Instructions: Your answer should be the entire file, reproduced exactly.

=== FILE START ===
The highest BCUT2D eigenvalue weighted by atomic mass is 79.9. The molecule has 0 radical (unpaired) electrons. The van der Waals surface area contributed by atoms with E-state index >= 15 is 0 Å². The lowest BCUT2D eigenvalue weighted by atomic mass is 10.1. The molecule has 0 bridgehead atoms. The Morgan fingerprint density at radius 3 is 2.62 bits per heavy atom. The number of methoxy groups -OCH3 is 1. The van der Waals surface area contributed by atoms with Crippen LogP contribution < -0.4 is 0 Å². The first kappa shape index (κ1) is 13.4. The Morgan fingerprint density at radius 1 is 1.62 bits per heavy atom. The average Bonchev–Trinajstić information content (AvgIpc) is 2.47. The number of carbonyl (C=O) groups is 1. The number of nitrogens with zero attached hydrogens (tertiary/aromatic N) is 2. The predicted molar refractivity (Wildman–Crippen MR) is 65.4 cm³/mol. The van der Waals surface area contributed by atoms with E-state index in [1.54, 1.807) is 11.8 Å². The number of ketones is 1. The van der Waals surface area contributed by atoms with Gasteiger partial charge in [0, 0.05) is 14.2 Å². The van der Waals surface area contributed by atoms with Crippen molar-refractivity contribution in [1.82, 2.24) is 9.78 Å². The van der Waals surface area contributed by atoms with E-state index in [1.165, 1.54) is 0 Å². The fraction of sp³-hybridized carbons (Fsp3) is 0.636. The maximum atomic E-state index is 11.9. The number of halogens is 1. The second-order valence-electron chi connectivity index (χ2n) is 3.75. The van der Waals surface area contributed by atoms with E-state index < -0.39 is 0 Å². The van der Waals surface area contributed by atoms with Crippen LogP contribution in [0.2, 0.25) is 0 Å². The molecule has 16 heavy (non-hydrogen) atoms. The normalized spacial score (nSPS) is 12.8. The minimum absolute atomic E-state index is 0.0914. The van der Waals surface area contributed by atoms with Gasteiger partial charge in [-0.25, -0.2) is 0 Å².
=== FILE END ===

The highest BCUT2D eigenvalue weighted by atomic mass is 79.9. The molecule has 0 radical (unpaired) electrons. The van der Waals surface area contributed by atoms with E-state index >= 15 is 0 Å². The lowest BCUT2D eigenvalue weighted by atomic mass is 10.1. The molecule has 0 bridgehead atoms. The Morgan fingerprint density at radius 3 is 2.62 bits per heavy atom. The number of methoxy groups -OCH3 is 1. The van der Waals surface area contributed by atoms with Crippen LogP contribution < -0.4 is 0 Å². The first kappa shape index (κ1) is 13.4. The Morgan fingerprint density at radius 1 is 1.62 bits per heavy atom. The average Bonchev–Trinajstić information content (AvgIpc) is 2.47. The number of carbonyl (C=O) groups is 1. The number of nitrogens with zero attached hydrogens (tertiary/aromatic N) is 2. The predicted molar refractivity (Wildman–Crippen MR) is 65.4 cm³/mol. The van der Waals surface area contributed by atoms with E-state index in [1.54, 1.807) is 11.8 Å². The number of ketones is 1. The van der Waals surface area contributed by atoms with Gasteiger partial charge in [0, 0.05) is 14.2 Å². The van der Waals surface area contributed by atoms with Crippen molar-refractivity contribution in [1.82, 2.24) is 9.78 Å². The van der Waals surface area contributed by atoms with E-state index in [1.165, 1.54) is 0 Å². The fraction of sp³-hybridized carbons (Fsp3) is 0.636. The maximum atomic E-state index is 11.9. The number of halogens is 1. The second-order valence-electron chi connectivity index (χ2n) is 3.75. The van der Waals surface area contributed by atoms with E-state index < -0.39 is 0 Å². The van der Waals surface area contributed by atoms with Crippen LogP contribution in [0.2, 0.25) is 0 Å². The molecule has 16 heavy (non-hydrogen) atoms. The normalized spacial score (nSPS) is 12.8. The minimum absolute atomic E-state index is 0.0914. The van der Waals surface area contributed by atoms with Gasteiger partial charge in [-0.25, -0.2) is 0 Å².